1p, 12mo. In good condition, lightly aged, with thin strip of paper from mount adhering to the blank reverse. Refusing payment for his services, Spurzheim writes: 'Sat. Mg. | Dear Madam | We had agreed that I would give You my opinion as medical Man with the greatest pleasure as friend and not a practioner. I therefore take the liberty of returning the encolsed. I shall pass by to see our little patient on my way to Woodcroft.

[Johann Gaspar Spurzheim, celebrated phrenologist, to the brother of Harriet Martineau.] Autograph Letter Signed ('Spurzheim.'), in Englsh, to the eye surgeon Thomas Martineau junior of Norwich, explaining his plans for a course of lectures.

Author: 
Johann Gaspar Spurzheim (1776-1832), German physician, a leading proponent of phrenology [Thomas Martineau junior (1795–1824), Norwich eye surgeon, brother of the author Harriet Martineau (1802-1876)]
Publication details: 
'London, 11 Rathbone place | the 18th. of April 1815'.
£850.00

2pp, 4to. Bifolium, addressed, with postmark, on reverse of second leaf, to 'Mr. Thos. Martineau Junr. | Magdalen Street | Norwich.' In good condition, lightly aged, with thin strip of paper from mount adhering to edge of second leaf. He explains 'the circumstance which prevented me from visiting to You', viz. 'the impossibility of mentioning the period when I am likely to visit Norwich'.

[Edmund Burke, Irish statesman.] Autograph Signature ('Edm Burke'), with seal in red wax, cut from legal document.

Author: 
Edmund Burke (1729-1797), Irish statesman, orator and author, Whig Member of Parliament in the British House of Commons, member of the circle of Doctor Samuel Johnson
Publication details: 
Without date or place.
£180.00

On one side of a 7 x 12.5 cm piece of paper, cut from the end of a legal document. In good condition, lightly aged. Laid down on 11 x 16.5 cm piece of cream paper, cut from the leaf of an album. The seal, in red wax, is at bottom right, and is crisp and clear, despite being lightly cracked. The excellent signature ('Edm Burke') is to the left of seal. The surviving text is above the signature, in another hand, and reads: '[...]ed remain in full force and Virtue - | [...]ourble. Edmund Burke'.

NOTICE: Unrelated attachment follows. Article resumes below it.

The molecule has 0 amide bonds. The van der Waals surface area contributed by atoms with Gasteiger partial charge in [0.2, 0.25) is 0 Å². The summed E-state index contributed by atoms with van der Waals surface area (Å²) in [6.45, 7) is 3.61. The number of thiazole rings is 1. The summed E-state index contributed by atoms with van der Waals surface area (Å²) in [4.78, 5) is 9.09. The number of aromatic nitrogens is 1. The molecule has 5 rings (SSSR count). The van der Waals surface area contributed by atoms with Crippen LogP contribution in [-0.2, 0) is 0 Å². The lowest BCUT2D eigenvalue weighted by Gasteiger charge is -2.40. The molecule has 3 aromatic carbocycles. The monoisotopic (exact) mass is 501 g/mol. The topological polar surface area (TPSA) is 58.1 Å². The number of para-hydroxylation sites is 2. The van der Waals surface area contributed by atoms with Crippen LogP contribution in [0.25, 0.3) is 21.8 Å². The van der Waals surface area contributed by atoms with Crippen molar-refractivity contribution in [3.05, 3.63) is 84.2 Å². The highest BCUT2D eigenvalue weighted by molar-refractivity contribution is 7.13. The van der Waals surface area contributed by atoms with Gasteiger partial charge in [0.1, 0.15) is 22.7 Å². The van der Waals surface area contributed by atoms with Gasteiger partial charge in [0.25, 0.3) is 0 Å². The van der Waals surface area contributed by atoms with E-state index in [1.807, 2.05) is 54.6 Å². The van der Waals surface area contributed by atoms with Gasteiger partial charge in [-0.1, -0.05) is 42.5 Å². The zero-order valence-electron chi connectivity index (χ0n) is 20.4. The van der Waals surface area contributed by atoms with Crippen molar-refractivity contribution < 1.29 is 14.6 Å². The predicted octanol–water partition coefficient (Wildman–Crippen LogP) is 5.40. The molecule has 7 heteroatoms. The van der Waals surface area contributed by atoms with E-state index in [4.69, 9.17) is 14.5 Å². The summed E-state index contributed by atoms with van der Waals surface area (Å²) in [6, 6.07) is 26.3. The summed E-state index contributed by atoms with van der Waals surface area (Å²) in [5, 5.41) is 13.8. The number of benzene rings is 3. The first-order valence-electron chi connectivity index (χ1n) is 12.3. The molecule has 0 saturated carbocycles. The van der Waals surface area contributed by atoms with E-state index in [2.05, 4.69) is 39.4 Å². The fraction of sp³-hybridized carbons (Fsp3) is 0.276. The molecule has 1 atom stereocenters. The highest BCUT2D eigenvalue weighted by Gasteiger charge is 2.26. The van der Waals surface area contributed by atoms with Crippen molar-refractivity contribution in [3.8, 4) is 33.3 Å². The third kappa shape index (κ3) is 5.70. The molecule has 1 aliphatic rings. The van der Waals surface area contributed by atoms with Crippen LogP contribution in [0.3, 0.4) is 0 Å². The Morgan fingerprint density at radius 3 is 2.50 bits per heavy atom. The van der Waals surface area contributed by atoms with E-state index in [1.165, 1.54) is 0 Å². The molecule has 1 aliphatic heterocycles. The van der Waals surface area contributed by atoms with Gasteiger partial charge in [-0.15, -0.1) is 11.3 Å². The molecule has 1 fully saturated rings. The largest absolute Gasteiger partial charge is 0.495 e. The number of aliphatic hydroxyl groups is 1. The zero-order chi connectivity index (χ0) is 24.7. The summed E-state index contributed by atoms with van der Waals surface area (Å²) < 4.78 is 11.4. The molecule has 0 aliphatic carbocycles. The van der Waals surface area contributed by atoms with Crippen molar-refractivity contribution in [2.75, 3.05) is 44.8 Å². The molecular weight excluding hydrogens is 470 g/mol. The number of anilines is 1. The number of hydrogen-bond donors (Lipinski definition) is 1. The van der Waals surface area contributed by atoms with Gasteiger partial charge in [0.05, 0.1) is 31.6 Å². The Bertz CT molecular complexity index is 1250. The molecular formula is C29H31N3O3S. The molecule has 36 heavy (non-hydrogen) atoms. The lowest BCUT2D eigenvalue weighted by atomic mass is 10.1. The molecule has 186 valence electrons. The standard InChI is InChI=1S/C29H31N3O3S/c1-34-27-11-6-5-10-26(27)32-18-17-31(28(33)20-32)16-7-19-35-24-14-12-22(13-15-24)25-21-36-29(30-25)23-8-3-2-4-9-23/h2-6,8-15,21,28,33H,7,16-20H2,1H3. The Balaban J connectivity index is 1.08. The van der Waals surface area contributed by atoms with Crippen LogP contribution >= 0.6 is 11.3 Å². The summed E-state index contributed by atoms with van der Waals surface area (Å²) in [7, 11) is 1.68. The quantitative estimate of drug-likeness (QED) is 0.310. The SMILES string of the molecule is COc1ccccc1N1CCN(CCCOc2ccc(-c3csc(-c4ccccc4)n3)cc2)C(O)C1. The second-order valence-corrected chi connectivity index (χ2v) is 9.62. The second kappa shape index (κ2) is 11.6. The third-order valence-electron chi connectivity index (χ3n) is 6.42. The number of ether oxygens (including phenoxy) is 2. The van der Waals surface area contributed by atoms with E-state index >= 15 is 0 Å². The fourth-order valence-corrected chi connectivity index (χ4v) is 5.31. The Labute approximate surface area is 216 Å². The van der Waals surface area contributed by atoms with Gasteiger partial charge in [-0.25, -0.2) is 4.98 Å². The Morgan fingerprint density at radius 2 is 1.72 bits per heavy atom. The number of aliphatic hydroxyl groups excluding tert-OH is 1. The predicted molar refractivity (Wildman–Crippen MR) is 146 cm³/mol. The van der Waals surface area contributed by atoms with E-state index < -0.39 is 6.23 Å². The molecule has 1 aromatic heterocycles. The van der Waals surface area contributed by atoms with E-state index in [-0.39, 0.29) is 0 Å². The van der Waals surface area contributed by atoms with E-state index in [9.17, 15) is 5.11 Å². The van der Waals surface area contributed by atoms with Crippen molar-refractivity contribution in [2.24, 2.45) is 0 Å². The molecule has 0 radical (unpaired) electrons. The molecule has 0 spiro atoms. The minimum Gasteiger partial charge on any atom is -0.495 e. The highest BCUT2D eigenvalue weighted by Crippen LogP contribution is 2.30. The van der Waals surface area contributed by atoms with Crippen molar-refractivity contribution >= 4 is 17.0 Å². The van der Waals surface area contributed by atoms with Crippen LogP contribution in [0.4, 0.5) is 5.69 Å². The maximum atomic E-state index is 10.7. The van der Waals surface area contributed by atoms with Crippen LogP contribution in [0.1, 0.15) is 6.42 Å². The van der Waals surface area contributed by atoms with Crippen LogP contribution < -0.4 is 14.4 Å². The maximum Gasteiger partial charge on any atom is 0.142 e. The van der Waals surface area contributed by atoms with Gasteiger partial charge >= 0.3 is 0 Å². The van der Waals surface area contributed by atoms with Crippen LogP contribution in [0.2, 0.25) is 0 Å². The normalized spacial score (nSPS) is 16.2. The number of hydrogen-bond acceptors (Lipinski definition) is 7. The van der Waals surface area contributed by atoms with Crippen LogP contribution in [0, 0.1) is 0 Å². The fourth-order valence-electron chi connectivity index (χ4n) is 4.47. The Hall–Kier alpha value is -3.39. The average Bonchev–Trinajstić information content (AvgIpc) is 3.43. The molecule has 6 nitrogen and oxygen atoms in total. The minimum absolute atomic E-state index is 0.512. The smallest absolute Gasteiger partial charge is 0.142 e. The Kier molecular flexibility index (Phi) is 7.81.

[General Election of 1835: the Duke of Wellington's brother Lord Charles Wellesley defeated at Rochester by one vote.] Manuscript documents from legal team of victorious candidate T. T. Hodges, at House of Commons 'Controverted Election' committee.

Author: 
Lord Charles Wellesley; Thomas Twisden Hodges; General Election, 1835; Rochester Kent; Controverted Elections; House of Commons Committee of Privileges and Elections; Duke of Wellington
Publication details: 
House of Commons, Houses of Parliament, Westminster (London). [Rochester, Kent.] 1836 and 1837.
£500.00

Between 1604 and 1868 the House of Commons exercised jurisdiction over controverted (disputed) elections, which were usually referred to its Committee of Privileges and Elections. The Parliamentary Archives hold the Controverted Elections Court Evidence minute books for the period between 1829 and 1906. The minute books contain transcripts of the evidence laid before the committee.

[Daniel O'Connell, 'The Liberator', Irish nationalist leader, fighter for Catholic emancipation.] Autograph Signature ('Daniel O Connell') on frank, addressed to Messrs Cox and Co, Army Agents. With correction initalled by him.

Author: 
Daniel O'Connell (1775-1847), Irish nationalist leader, known as 'The Liberator', fighter for Catholic emancipation
Publication details: 
Dublin [Ireland]. December 18 1834.